A seven-story office tower in Sandy Springs will soon be demolished for an apartment and retail building, according to Davis Development, the firm behind the project.

Construction fencing recently went up around the office tower at 6075-6077 Roswell Road. (Photo John Ruch)

The office building at 6075-6077 Roswell Road will be replaced by a roughly five-story building containing 291 apartments and retail space, along with a new parking deck.

The tower has been vacated over the past year as leases expire. A major tenant was the Taboo 2 nightclub, which closed last month and “merged” with the new Barnacles sports bar at 8371 Roswell Road, according to the club’s Facebook page.

Construction fencing went up around the building in recent days and demolition will begin soon, said Kayla Morris of Davis Development, though she could not give an exact date.

The tower was built in the 1960s by Howard Chatham, according to the local historical organization Heritage Sandy Springs, when it was reportedly the area’s first “skyscraper” and first building containing an elevator. At that time, it was known for its C&S bank, which reportedly had a helicopter land on the roof to transfer cash.

The southern side of the office tower at 6075-6077 Roswell Road. (Photo John Ruch)

In two related projects last year, a Bank of America branch moved from the tower to a new building next door, and the former Sandy Springs post office on the property was demolished.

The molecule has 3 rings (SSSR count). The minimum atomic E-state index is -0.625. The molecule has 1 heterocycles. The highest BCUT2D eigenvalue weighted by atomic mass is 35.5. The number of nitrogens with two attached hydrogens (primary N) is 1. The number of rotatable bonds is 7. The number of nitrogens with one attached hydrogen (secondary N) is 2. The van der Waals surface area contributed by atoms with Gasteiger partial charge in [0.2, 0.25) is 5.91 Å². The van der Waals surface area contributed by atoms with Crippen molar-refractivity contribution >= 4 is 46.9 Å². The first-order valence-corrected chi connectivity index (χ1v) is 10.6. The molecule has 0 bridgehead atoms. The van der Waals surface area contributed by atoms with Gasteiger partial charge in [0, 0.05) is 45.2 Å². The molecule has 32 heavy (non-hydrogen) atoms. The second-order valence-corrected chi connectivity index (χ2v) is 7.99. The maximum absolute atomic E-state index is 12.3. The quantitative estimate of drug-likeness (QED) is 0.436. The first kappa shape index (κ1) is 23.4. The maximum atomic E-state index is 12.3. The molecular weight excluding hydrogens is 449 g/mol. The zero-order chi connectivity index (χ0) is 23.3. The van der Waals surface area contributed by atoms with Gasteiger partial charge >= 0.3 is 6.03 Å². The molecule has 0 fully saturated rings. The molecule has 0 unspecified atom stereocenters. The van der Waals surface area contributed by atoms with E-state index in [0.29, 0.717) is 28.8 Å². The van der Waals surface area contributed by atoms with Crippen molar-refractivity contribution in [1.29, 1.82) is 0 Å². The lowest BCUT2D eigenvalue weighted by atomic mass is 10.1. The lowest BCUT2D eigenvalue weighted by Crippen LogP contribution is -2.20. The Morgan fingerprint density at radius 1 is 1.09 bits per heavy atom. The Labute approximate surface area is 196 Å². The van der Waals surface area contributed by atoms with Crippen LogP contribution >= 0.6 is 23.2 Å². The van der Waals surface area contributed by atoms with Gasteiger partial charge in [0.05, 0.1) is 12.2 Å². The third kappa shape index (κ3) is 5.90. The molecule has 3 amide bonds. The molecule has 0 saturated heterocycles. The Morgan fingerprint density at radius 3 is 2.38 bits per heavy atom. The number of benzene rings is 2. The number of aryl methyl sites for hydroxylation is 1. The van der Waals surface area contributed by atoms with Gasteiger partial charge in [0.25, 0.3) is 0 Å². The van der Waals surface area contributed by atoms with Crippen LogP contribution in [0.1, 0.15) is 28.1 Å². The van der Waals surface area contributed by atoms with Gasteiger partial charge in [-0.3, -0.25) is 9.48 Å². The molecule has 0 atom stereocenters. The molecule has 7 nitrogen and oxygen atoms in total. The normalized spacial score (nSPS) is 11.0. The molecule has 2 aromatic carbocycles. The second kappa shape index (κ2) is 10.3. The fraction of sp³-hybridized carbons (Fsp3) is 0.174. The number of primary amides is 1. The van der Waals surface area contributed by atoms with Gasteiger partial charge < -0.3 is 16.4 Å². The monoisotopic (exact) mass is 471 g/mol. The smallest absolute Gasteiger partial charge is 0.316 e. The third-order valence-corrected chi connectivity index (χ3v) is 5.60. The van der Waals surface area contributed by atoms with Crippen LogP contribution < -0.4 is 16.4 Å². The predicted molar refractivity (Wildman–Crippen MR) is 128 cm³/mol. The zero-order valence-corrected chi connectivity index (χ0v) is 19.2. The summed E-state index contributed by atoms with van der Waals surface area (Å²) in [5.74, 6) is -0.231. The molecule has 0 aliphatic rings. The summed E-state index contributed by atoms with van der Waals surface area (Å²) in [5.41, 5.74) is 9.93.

An early design illustration of the mixed-use redevelopment coming to 6075-6077 Roswell Road.

Davis Development’s project is adjacent to Mill Creek’s redevelopment of the former Hilderbrand Court shopping center, also for a large mixed-use project. A new public street will be created between the two projects. The post office was demolished to make way for that street, which may be named for a legendary local doctor.

To the south of the 6075-6077 property is another office building, the nine-story Northside Tower, which was bought by Stein Investment Group late last year for $13 million. Jason Linscott, Stein’s chief investment officer, said the company intends to put $2 million into renovating Northside Tower. Asked why the company isn’t undertaking a redevelopment like Davis’s mixed-use project next door, Linscott said it is because Northside Tower’s 95 percent occupancy rate and amenities make its office use more valuable than that type of redevelopment. The offices of Reporter Newspapers and its parent company, Springs Publishing, are in Northside Tower.

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